There are no circumstances under which it is legal to burn grass, hay, leaves, stumps or tires. They simply do not burn as "cleanly" as those materials that may legally be burned. All of them produce acrid smoke that causes nuisance conditions and threatens people's health. When tires are burned, they produce noxious gases and petroleum residue, both of which can be harmful to people and the environment. In addition, the burning of brush, cane, driftwood and forestry debris from commercial or industrial land clearing is prohibited statewide.

What are the open burning guidelines?

First things first: Contact Carlisle Fire Department at 1-978-369-1442 to obtain an open burning permit.

Starting the fire: Remove all grass from the area where you will be burning. Start with a small pile and then add to it. Do not make a very large pile of brush several feet in diameter and height. This type of brush pile can be very intense and also has the potential to emit some very hot embers that can travel through the air and cause a fire some distance away. Try to start the fire with natural "kindling" — never with gasoline or charcoal lighter fluid. If you must use an artificial helper, kerosene is probably safest.

While burning: Never add brush that is green or wet. It will reduce the efficiency of the fire and produce thick smoke. Someone must attend the fire until it's completely out. You will need a hose or other supply of water and a shovel or rake for controlling the fire.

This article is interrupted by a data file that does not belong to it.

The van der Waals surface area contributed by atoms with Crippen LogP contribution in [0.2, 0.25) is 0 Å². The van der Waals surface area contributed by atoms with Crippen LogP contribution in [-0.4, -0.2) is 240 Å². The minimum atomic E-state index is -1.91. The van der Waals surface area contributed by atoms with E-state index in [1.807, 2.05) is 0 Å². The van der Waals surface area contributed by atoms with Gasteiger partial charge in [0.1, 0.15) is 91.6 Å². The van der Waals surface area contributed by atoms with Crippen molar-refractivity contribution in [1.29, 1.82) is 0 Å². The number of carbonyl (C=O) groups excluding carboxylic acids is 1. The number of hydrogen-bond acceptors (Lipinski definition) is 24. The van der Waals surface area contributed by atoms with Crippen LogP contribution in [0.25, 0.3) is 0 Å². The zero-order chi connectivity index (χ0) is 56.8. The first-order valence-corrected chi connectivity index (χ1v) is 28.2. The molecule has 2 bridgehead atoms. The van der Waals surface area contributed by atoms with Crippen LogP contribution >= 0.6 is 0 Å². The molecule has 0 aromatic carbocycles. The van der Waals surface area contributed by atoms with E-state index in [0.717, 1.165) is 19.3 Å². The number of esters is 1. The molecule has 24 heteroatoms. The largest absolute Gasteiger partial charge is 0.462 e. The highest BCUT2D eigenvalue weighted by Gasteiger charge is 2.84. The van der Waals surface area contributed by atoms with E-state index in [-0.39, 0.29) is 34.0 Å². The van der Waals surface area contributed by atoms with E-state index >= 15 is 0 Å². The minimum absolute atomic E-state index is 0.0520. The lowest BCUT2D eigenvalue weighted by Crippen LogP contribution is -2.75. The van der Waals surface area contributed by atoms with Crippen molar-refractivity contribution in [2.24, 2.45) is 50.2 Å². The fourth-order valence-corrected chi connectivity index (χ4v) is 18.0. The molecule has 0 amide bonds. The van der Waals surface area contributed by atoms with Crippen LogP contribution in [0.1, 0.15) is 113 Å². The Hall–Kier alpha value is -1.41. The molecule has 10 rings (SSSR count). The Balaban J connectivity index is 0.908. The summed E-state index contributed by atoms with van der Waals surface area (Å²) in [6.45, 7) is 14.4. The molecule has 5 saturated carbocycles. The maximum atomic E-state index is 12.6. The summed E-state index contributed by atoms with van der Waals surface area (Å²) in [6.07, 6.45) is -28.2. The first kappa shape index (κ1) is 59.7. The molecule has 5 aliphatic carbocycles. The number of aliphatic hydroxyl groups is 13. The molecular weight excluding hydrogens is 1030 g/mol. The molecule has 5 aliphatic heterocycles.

Putting the fire out: Burn the fire down to the coals, drown them with water, spread them out, and then drown them again.

Additional rules include:

A responsible adult must be in attendance during open burning at all times.

Fires may not be left unattended. Keep children away from the fire.

A suitable method of extinguishing the fire must be present such as a garden hose, rake and shovel or fire extinguisher.

A callback telephone number is required when issuing the permit and a telephone must be nearby in cases of emergency.

Property owners who violate the open burning rules may be subject to having the permit issued revoked or in some cases be denied further open burning permits.

The fire department reserves the right to suspend the issuance of open burning permits at anytime it deems necessary in the interest of public safety.


Pay careful attention to the weather prior to the day you plan to burn. Burn when there is little or no wind.

Burning when there is a snow cover on the ground provides some protection against the fire getting out of control. Likewise burning when it is raining or the ground is damp after a rain will help prevent fire spread.

Start with a small pile and add to it. Do not make a very large pile as it can easily get out of control, send hot embers into the air and cause very intense heat.

Be considerate of your neighbors and don't burn on days when the wind will carry the smoke from the fire in the direction of your neighbor's house.

Wet the ground around the fire prior to burning as a safety measure.

Always check the area where your fire was after dark and then again the next day. Wet down the ground if it is still hot.

2003 The Carlisle Mosquito